click to enlarge

click to enlarge

Hope you like it!

October 17, 2007

Costume jewelry collection on the Antiques Roadshow uk

Filed under: Costume Jewelry,daily life,Other things I love — Cristina de Prada @ 12:35 pm

Expert Geoffrey Munn pointing at one of the brooches

Before I forget. If you are curious about my costume jewelry brooch collection you can get a glimpse at it next Sunday 21 October on BBC1. And shame on me… I’m not wearing a hat!

Purple hat from vintage block

Click to see more pictures of blockA one day hat, using a borrowed block from Nina. This block, dating probably to the 50’s, belonged to a milliner from Barcelona.

The challenge with this block is managing to get the creases well marked. I’ve used reed for this purpose, precut to the right length I have used pins to keep it in place, stretching to make sure the felt is flat.

To prepare the felt I’ve sprayed the interior with water and microwaved it for 1 minute (wrapped in a cloth). Then I’ve brushed the inside with ecologic sizing (that smells of white glue) and put it back for a minute in the microwave, all wrapped up. By the way, never put flammable sizing in the microwave unless you want your house to explode! After this process the felt is really soft and the steam has gotten to the core of the felt (you can also turn the felt inside out to make it easier to size and spray).

Once smoking hot I’ve pulled the felt over the block (previously covered with plastic wrap), calculating for more felt on the front where the creases go (and the flap under is larger). After that I’ve started pinning the reed on the creases (with hardened steel pins using a small hammer). Here are some pictures (out of focus… sorry!):

Reed pinned down to mark crease

The one worry here is the fact that the felt will be marked by the reed, but fortunately the marks have disappeared after some steaming (using my kettle, I never put the blocks in the microwave) and brushing (with my brass brush, that I’ve noticed has a sticker saying it’s a jewelery brush, which must be softer than the bbq cleaning ones).

The underside rim is part of the finished hat and is not to be trimmed away. It’s important that it remains flat, so after pinning it I added a piece of reed all around to make sure it would look neat.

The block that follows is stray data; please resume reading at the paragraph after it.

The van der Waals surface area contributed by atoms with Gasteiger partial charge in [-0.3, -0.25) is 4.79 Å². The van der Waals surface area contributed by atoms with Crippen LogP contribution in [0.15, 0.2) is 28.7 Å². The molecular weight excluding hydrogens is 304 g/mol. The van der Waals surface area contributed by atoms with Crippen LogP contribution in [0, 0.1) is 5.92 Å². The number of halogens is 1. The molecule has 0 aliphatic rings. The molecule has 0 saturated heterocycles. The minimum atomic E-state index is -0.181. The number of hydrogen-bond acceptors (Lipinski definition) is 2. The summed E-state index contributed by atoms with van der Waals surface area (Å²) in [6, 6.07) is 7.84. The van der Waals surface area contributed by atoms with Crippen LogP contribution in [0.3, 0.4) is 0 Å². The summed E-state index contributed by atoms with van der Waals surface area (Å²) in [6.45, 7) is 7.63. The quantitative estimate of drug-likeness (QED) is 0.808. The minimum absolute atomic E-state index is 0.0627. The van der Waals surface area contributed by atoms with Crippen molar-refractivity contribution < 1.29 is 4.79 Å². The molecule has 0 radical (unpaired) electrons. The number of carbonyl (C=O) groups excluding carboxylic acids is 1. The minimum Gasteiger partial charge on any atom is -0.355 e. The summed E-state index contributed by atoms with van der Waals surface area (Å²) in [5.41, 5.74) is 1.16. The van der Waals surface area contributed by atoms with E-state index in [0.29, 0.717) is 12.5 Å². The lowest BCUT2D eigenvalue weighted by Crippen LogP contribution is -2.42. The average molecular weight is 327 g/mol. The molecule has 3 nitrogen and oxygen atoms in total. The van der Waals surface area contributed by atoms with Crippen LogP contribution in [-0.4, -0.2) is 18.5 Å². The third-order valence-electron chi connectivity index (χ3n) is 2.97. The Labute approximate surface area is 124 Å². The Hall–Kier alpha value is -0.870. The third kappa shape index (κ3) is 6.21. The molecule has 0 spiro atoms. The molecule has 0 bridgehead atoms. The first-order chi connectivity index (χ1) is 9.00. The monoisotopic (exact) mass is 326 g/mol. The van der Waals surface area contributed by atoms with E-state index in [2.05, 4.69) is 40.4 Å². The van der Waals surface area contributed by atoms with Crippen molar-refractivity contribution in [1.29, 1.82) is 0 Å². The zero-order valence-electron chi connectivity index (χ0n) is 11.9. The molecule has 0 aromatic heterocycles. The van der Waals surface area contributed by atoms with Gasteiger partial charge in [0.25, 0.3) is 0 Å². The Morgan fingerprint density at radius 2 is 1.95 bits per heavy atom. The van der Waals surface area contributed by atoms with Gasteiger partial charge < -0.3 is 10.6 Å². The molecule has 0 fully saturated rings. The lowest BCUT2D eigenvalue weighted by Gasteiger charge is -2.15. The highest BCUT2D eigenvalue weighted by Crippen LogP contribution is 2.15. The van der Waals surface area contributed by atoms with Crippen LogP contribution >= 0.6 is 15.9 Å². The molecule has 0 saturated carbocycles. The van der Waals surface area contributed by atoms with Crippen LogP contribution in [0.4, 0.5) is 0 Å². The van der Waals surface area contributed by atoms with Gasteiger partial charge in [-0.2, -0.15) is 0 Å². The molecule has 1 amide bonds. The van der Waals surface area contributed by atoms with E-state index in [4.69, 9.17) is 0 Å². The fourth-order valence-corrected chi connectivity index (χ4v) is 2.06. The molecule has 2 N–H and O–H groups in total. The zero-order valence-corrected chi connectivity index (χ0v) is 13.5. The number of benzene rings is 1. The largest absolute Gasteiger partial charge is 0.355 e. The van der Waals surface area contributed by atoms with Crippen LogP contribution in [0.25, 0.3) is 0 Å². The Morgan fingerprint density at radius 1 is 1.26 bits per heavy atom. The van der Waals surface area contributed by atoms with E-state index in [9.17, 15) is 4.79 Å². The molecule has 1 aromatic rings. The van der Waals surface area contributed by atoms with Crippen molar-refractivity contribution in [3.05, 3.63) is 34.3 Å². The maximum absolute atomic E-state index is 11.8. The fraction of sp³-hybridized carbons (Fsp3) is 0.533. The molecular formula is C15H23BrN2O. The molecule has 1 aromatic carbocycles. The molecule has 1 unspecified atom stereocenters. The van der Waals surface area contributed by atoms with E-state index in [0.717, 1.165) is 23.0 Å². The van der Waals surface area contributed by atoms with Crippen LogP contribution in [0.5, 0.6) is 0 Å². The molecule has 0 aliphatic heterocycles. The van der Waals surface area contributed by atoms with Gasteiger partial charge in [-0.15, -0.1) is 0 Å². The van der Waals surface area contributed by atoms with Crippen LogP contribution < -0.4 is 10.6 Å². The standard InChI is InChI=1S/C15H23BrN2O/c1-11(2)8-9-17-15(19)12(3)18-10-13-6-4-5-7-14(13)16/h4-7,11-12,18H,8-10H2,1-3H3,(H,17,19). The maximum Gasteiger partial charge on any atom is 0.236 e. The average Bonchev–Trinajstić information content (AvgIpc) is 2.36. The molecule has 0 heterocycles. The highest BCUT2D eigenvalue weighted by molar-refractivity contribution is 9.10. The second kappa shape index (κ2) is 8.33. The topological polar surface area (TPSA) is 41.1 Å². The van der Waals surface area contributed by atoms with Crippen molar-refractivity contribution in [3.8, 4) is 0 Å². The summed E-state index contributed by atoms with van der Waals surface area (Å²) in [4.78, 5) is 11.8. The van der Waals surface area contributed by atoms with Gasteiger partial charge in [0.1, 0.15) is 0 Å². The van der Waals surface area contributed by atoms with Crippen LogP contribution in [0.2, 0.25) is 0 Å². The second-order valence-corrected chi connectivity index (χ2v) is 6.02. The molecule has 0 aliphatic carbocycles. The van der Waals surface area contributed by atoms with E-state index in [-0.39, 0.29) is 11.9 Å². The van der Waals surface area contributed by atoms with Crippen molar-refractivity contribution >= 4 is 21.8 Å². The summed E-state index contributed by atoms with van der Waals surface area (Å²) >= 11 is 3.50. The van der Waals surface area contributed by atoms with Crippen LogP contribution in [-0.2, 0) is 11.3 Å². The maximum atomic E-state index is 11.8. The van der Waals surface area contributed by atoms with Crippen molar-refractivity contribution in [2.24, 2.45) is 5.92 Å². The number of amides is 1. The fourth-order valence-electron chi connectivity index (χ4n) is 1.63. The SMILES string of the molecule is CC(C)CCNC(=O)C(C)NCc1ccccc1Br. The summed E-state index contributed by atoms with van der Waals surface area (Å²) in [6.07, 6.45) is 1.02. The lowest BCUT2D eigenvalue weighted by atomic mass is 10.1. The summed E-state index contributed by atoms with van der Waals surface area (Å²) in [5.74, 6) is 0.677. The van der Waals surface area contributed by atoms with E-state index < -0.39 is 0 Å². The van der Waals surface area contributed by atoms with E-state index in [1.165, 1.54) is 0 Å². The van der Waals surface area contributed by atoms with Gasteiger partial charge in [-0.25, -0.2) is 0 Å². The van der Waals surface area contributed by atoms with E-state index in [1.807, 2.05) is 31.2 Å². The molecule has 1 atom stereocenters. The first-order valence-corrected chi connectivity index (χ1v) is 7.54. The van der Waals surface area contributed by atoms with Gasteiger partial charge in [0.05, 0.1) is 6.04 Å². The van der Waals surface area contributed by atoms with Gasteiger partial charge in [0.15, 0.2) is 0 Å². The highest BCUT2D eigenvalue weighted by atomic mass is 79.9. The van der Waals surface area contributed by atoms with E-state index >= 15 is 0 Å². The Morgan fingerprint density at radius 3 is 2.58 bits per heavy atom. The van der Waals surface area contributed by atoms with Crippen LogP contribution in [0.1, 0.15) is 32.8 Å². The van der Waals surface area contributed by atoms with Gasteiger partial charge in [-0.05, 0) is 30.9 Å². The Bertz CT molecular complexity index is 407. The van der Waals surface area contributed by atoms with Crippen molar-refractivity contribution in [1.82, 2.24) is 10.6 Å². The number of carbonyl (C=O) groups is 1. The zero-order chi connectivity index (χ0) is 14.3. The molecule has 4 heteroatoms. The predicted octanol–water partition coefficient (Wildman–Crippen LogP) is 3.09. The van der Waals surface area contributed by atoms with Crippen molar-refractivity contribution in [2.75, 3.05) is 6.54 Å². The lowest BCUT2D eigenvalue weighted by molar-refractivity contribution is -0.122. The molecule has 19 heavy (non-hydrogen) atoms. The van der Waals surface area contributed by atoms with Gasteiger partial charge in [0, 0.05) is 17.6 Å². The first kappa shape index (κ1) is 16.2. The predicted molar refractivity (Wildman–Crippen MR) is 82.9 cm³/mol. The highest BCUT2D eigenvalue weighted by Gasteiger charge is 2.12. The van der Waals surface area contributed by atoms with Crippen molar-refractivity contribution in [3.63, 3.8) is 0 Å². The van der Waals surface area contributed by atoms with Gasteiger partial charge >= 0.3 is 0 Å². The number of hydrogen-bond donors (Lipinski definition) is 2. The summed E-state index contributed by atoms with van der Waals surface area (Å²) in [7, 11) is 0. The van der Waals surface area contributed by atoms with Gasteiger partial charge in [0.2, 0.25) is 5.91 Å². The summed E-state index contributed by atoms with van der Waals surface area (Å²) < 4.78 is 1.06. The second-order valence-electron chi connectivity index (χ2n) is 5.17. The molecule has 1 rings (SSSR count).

To keep the shape of the crown top I have used a small fabric bag filled with marble powder (the powder purchased at an art supplier, the bag made by Nina). It’s really heavy and it adapts to the shape, but because some dust comes out it’s necessary to put a cloth between the felt and the bag.

My air oven allows for very low temperatures, so I set it to 50ºC (32ºF) and put the block inside for a couple of hours. Half way through I took out the marble dust bag so that the top would dry completely.

Hat in the oven - click to enlarge

Once dry I took out the pins with some heavy duty pliers, gave the felt some steam and a brush, and then trimmed the excess felt from the underside using a cutter (carefully avoiding to damage the block). Then I coaxed it out of the block, which was a bit stressful because I had to stretch the edge a little so it would pop out. Fortunately it was not too bad and folded back in without any deformation.

Will post pictures of the finished had soon!

October 16, 2007

Night out at the Barcelona Opera House (Liceu)

Filed under: daily life — Cristina de Prada @ 10:43 pm

Montse Dalmau in the middle, Maria Jose on the right, me on the leftYesterday night there was a gala to celebrate the 160 anniversary of Barcelona’s opera house, known as Liceu.

I happened upon two tickets and went along with Maria Jose (aka my cousin). She arrived thirty seconds before me and called immediately to say that we were severely under dressed. Well, we were dressed elegantly but the level there was something else (and we didn’t know!). All the high class ladies of Barcelona with their long gowns and their big rocks where there, many with what my cousin calls a “wind tunnel effect” on their faces, too many liftings leaving them unrecognizable.

Turned out that Infanta Cristina (daughter of the King of Spain) was attending too! Funny enough the press only talks about the fact that she “recicled” her gown (she had worn the same gown recently to another event), and personally I think it’s great that she does that!